11 million enrollments and a successful second open enrollment later, the Obama administration should be happy. Enrollment numbers are higher than initial projections, and the signs of a working health reform are omnipresent in the system. Health insurance carriers are adapting to the new marketplace scenario, and are offering better plans at better prices to marketplace shoppers. In addition, citizens are embracing the health insurance marketplace. Collectively, both the providers and shoppers are maturing with the system, and all of this is fueling the success of the ACA.
Out of the shoppers this year, about 4.2 million are returning customers who have revisited the improved marketplace to check their existing plan, weigh available benefits, and upgrade their plans for better benefits. A noteworthy aspect of these shopping trends is the underlying shopper aggression for utilizing market competition to find better health plans with cheaper premiums. Let’s take a look at the behavior of returning and new shoppers, and how they interacted with the marketplace to find the plan that fits their requirements.
The first segment of people is returning customers who automatically reenrolled with their previous plan. Roughly 2 million people chose to stay with their existing plan, and none of them revisited the exchange to weigh available options. Of the remaining shoppers in the 4.2 million returning customers, a little more than half went for new insurance plan this year, while the other segment continued with their existing plan. Nearly 1.2 million people enrolled with a different plan in the second enrollment. While this might not seem like a big number in comparison to the enrolled 11 million, past health insurance industry trends say that this is a pretty big number.
According to CMS, a lot of insured are actively and aggressively seeking better insurance options, and this high number of active consumers is surprising for the health insurance industry. At a preliminary stage, there are two possible reasons why revisiting shoppers looked for new health insurance. The primary reason is cost. Owing to entry of new insurers in the market and adjustment of last year’s premium prices on the basis of available data, a lot of insurance plans offered cheaper health insurance with nearly similar coverage. Another factor that boosted plan switching on cost basis was the subsidy averaging, which considers the cheapest plan available in a consumer’s area while issuing premium tax credits to consumers. So, people who had the option to retain their older plan were likely to be subject to a higher cost as a cheaper plan was available in the region, and the subsidies were to be calculated accordingly. Naturally, a lot of people decided to switch.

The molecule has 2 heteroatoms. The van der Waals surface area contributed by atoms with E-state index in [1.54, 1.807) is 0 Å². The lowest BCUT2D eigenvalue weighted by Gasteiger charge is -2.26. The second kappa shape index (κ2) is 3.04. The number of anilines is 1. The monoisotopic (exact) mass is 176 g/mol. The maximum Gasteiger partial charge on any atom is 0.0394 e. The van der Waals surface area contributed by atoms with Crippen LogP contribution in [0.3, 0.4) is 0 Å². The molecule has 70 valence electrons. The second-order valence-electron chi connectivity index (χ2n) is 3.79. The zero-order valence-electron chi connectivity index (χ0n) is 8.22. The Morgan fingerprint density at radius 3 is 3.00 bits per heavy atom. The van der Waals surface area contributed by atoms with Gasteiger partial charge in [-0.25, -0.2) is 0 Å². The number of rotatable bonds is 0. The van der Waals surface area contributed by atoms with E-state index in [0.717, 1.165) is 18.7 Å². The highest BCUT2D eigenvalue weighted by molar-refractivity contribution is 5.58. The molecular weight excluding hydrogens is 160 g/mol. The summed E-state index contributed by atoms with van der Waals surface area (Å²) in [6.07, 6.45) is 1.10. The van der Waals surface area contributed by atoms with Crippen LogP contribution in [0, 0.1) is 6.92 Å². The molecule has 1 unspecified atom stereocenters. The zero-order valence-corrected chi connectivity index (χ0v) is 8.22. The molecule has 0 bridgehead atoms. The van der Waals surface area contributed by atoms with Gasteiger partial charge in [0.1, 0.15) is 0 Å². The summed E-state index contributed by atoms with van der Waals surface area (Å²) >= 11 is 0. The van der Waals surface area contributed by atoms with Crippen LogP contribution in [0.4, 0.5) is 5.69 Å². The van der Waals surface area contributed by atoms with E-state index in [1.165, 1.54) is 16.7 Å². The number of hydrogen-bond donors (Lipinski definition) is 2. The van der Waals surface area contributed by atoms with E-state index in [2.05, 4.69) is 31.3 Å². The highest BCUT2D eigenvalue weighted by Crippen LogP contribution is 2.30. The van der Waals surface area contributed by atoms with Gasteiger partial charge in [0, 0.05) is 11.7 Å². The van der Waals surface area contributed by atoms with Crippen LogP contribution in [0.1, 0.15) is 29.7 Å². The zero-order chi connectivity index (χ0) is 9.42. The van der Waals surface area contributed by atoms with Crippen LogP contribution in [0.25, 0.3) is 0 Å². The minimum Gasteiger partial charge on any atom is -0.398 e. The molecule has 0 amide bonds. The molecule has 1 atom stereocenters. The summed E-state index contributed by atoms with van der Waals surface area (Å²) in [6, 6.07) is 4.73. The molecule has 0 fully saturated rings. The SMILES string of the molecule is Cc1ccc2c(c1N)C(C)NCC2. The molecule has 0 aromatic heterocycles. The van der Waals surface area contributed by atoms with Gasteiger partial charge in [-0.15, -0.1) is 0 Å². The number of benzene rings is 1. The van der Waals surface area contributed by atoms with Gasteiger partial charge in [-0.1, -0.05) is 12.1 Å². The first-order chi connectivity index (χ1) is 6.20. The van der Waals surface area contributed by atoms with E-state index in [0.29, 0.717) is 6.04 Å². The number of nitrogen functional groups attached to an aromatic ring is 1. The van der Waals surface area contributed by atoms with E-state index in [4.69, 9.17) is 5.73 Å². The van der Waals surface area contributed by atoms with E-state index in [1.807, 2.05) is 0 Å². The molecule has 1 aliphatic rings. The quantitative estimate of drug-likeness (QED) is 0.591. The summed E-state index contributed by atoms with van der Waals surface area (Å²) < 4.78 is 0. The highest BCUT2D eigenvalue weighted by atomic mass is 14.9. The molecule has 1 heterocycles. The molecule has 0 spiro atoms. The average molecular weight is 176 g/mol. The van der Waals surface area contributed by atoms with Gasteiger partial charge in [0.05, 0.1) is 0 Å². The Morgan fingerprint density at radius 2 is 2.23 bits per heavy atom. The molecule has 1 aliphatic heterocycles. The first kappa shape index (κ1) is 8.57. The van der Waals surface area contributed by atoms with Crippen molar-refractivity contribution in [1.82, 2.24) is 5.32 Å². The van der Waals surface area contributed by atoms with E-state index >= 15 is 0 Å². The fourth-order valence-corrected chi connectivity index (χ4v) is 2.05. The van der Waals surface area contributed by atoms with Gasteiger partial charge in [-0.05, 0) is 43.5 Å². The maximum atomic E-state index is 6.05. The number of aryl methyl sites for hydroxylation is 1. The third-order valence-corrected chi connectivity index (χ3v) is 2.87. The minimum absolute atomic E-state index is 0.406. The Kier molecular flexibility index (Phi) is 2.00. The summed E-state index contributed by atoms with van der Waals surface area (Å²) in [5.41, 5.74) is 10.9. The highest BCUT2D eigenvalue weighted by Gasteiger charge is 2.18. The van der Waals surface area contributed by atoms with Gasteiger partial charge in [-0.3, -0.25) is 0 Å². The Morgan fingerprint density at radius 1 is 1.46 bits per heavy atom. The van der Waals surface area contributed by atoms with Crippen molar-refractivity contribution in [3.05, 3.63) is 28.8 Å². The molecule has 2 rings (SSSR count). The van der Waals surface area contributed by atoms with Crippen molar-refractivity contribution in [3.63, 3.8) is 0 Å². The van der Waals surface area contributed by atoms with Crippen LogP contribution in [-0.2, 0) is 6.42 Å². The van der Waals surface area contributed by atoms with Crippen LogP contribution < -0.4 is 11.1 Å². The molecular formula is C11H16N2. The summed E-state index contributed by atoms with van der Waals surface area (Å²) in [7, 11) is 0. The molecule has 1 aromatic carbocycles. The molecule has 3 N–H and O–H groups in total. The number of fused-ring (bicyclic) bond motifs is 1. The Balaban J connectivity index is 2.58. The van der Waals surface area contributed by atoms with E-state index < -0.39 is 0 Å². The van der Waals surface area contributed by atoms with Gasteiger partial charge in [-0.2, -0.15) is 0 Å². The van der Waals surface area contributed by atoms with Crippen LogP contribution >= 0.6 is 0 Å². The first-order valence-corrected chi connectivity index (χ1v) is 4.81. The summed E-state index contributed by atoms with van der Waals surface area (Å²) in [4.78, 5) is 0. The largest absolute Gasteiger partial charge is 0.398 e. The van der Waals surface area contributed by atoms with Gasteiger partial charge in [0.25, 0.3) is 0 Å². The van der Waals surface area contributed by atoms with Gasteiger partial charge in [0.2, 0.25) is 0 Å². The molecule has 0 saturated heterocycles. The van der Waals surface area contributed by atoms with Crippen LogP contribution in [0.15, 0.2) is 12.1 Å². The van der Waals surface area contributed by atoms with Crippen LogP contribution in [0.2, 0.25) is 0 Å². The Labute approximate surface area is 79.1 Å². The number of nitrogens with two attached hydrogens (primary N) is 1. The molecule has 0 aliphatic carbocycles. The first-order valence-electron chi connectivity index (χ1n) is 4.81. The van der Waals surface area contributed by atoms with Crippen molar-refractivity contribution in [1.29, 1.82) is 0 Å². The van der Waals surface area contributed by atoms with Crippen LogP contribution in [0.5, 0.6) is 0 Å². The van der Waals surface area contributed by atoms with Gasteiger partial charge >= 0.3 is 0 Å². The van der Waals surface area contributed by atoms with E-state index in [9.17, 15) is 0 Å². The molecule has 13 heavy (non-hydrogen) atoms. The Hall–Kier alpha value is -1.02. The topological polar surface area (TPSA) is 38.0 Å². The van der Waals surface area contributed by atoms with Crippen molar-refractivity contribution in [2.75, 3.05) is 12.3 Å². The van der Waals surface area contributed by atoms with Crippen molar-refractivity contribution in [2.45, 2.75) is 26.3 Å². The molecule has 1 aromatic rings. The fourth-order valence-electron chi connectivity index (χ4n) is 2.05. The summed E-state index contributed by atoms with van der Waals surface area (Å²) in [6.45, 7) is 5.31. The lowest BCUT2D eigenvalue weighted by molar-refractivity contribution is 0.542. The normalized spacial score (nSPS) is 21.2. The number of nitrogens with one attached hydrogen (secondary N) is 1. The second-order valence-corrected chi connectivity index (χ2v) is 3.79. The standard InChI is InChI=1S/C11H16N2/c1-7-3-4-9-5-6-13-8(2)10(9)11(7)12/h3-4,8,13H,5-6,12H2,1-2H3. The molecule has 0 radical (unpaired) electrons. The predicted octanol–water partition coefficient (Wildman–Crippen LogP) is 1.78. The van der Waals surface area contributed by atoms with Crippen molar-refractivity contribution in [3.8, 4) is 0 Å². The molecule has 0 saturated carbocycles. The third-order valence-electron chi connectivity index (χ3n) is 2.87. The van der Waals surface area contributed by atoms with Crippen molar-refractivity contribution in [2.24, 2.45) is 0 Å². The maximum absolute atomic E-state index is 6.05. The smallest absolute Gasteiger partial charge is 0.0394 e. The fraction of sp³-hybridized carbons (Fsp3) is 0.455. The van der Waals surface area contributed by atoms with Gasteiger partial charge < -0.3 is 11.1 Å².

The second probable reason for shopping is coverage quality. To retain profitability and market edge, a lot of insurance plans have limited their physician networks. A lot of plans have also included high out of pocket costs. It is possible that a lot of people changed their plans because they wanted access to a wider network or limited burden of deductibles, co-payments and the works. Add the remaining number of 4 million plus people who were using the exchanges for the first time, and you will have considerable shopper movement across the marketplace.
While it is still early to stay exactly what factors contributed to this aggressive shopping surge on the health insurance marketplace, one thing is certain – as the insurers and shoppers mature in the ACA model, a lot of streamlining will automatically happen in terms of coverage options, competitive pricing, and physician networks. Both these forces are still moving to a state of equilibrium, and in the next couple of years, the nature of shoppers will change to reflect that stability. For now, health insurance shoppers are working to make sense of the marketplace and aggressively switching health plans for arriving at their desired combination of price, coverage, and network.